Traffic Accident

Texas Hit and Run & Leaving Accident Scene Laws

Hit and run is a very common offense. When a car accident happens, many people’s first instinct is to get away from it. In some cases drivers may not even be aware that they caused damage. Being nervous and anxious or afraid can make us do all kinds of things, and leaving car accident scenes is not uncommon.

Hit and run or leaving accident scene has serious consequences in Texas if you get caught. Depending on severity of the damage this can be a misdemeanor with small fines, or even a felony involving lengthy prison sentences.

What is hit and run?

Hit and run in Texas is defined as being involved in a car accident and fleeing the scene. Accident can be with a pedestrian, another vehicle even if unattended, or other property. Texas refers to its hit-and-run laws as Failure to Stop and Give Information or Render Aid.

Texas laws consider hit and run a serious violation. Injured people can suffer additional harm if left unattended, or there may be other consequences to fleeing accident scenes.

Every individual is required to stop their vehicle or immediately return upon any accident involving injury, death or property damage (regardless of severity). Punishments can range from simple fines or driver license suspensions to significant jail time, depending on circumstances and damage caused.

In case of drunk driving for example, penalties are equal whether you leave the scene or not.

Driver responsibilities

Texas laws require drivers to have certain responsibilities upon being involved in an accident. In all road accident cases you must stop, render assistance if necessary, and provide your contact information.

You must also contact local police department or sheriff’s office in case or injury or death, or when vehicles can not normally and safely be driven. Unless police is already present on scene, in case of property damage over $1,000 driver must submit a written report of the accident to local county police department no longer than 10 days after the accident (as per Sec. 550.061).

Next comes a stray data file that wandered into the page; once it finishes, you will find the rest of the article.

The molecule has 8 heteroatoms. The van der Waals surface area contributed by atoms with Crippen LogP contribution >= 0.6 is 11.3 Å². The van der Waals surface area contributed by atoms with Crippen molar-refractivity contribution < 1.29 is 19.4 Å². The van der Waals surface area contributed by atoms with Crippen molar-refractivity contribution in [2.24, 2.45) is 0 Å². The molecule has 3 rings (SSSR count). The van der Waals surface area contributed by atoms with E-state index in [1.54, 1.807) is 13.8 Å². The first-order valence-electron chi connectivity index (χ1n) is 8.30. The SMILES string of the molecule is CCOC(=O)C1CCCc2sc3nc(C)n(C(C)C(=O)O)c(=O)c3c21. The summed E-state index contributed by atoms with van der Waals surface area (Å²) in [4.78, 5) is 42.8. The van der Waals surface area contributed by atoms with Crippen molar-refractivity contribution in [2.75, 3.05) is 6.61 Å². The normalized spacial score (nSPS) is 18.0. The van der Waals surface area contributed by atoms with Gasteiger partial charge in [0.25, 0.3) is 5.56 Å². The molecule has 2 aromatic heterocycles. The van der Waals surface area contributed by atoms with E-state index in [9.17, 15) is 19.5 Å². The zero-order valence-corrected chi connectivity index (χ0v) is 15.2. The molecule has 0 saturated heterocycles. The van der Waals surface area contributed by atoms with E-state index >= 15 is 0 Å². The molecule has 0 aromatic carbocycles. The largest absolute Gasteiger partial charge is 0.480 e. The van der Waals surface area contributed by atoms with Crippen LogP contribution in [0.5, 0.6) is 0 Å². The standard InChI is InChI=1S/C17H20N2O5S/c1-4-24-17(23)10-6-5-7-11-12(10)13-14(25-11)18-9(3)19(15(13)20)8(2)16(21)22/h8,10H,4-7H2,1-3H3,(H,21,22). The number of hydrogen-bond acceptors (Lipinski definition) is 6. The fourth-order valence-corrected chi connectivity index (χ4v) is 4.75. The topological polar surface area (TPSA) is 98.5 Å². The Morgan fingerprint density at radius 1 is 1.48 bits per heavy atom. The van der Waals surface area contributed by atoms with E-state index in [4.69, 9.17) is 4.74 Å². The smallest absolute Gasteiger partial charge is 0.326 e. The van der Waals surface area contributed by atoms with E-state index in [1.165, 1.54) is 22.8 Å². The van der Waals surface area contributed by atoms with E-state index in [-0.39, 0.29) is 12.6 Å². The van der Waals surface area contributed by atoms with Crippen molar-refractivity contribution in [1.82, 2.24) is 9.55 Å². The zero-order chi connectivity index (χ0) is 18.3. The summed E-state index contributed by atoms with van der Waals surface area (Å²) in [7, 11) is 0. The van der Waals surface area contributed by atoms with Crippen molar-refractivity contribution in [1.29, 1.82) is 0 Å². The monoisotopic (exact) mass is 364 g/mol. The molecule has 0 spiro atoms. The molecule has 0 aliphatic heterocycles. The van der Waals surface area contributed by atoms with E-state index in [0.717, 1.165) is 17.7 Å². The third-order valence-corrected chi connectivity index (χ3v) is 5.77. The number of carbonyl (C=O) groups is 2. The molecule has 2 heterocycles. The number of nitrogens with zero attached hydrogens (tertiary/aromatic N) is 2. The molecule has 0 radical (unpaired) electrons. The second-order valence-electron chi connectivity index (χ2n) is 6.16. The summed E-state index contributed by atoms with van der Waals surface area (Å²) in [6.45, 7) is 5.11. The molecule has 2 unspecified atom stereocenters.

Under Texas laws statements you make when filing a report can not be used in a civil suit, so don’t worry about getting sued later.

Further driver responsibilities and penalties for failing to follow Texas hit and run laws are explained below.

Accident with occupied vehicle

Causing an accident with another occupied vehicle requires drivers to stop, render assistance, exchange personal information, and if requested show their driver’s license.

Fleeing accident when there are no injuries sustained by any party is still a Class C misdemeanor, punishable with a $500 fine. If damage caused to all vehicles exceeds $200 (which is almost always the case), it can be considered a Class B misdemeanor with additional fines and up to 6 months in county jail.

Accident with unattended vehicle

Unattended vehicle is for example if you hit another car in a parking lot. Simply driving away is illegal according to Texas law, and you are required to locate the vehicle’s driver or owner and provide your contact information, or place a note with your contact information on a prominent place on damaged vehicle.

Penalties for striking unattended vehicles are the same as for occupied vehicles.

Accident with highway fixtures or landscaping

Causing property damage on highways or streets is quite common as well, and it’s also illegal to simply flee the scene. Driver is required to “take reasonable steps” to contact the owner or person in charge of property, and provide their contact information or show their driver license.

In case damage exceeds $1,000 driver should also file a police report. Failure to do so may lead to your arrest.